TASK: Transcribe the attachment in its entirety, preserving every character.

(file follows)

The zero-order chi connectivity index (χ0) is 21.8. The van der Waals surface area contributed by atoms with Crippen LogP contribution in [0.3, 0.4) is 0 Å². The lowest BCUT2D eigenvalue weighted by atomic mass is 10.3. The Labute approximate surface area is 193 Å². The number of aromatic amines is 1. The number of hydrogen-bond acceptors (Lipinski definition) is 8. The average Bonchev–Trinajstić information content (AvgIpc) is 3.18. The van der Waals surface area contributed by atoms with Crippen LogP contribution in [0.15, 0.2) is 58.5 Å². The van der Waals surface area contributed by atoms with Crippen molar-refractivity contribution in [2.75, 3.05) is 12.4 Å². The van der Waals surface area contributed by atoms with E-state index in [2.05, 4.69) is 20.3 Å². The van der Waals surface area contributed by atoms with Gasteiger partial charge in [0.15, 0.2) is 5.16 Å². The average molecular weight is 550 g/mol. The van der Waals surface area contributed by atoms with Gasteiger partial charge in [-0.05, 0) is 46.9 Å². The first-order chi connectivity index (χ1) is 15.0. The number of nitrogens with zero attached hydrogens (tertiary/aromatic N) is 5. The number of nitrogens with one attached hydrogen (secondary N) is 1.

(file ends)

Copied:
The zero-order chi connectivity index (χ0) is 21.8. The van der Waals surface area contributed by atoms with Crippen LogP contribution in [0.3, 0.4) is 0 Å². The lowest BCUT2D eigenvalue weighted by atomic mass is 10.3. The Labute approximate surface area is 193 Å². The number of aromatic amines is 1. The number of hydrogen-bond acceptors (Lipinski definition) is 8. The average Bonchev–Trinajstić information content (AvgIpc) is 3.18. The van der Waals surface area contributed by atoms with Crippen LogP contribution in [0.15, 0.2) is 58.5 Å². The van der Waals surface area contributed by atoms with Crippen molar-refractivity contribution in [2.75, 3.05) is 12.4 Å². The van der Waals surface area contributed by atoms with E-state index in [2.05, 4.69) is 20.3 Å². The van der Waals surface area contributed by atoms with Gasteiger partial charge in [0.15, 0.2) is 5.16 Å². The average molecular weight is 550 g/mol. The van der Waals surface area contributed by atoms with Gasteiger partial charge in [-0.05, 0) is 46.9 Å². The first-order chi connectivity index (χ1) is 15.0. The number of nitrogens with zero attached hydrogens (tertiary/aromatic N) is 5. The number of nitrogens with one attached hydrogen (secondary N) is 1.